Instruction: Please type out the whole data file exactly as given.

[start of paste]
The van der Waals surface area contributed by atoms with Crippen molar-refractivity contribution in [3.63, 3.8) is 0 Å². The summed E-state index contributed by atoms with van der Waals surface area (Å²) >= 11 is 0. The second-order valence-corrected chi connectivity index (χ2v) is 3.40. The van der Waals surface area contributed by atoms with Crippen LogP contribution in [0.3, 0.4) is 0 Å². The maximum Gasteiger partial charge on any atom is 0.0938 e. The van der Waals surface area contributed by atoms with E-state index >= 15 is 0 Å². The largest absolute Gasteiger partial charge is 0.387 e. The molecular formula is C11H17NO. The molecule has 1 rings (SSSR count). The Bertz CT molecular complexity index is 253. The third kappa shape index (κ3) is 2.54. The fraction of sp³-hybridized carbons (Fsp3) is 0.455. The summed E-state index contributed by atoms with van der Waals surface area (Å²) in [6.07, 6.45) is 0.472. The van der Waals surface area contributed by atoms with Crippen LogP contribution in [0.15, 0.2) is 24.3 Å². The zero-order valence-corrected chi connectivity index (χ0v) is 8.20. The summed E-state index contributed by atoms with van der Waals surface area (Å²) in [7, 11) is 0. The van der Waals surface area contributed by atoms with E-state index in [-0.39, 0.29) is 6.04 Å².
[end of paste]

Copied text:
The van der Waals surface area contributed by atoms with Crippen molar-refractivity contribution in [3.63, 3.8) is 0 Å². The summed E-state index contributed by atoms with van der Waals surface area (Å²) >= 11 is 0. The second-order valence-corrected chi connectivity index (χ2v) is 3.40. The van der Waals surface area contributed by atoms with Crippen LogP contribution in [0.3, 0.4) is 0 Å². The maximum Gasteiger partial charge on any atom is 0.0938 e. The van der Waals surface area contributed by atoms with E-state index >= 15 is 0 Å². The largest absolute Gasteiger partial charge is 0.387 e. The molecular formula is C11H17NO. The molecule has 1 rings (SSSR count). The Bertz CT molecular complexity index is 253. The third kappa shape index (κ3) is 2.54. The fraction of sp³-hybridized carbons (Fsp3) is 0.455. The summed E-state index contributed by atoms with van der Waals surface area (Å²) in [6.07, 6.45) is 0.472. The van der Waals surface area contributed by atoms with Crippen LogP contribution in [0.15, 0.2) is 24.3 Å². The zero-order valence-corrected chi connectivity index (χ0v) is 8.20. The summed E-state index contributed by atoms with van der Waals surface area (Å²) in [7, 11) is 0. The van der Waals surface area contributed by atoms with E-state index in [-0.39, 0.29) is 6.04 Å².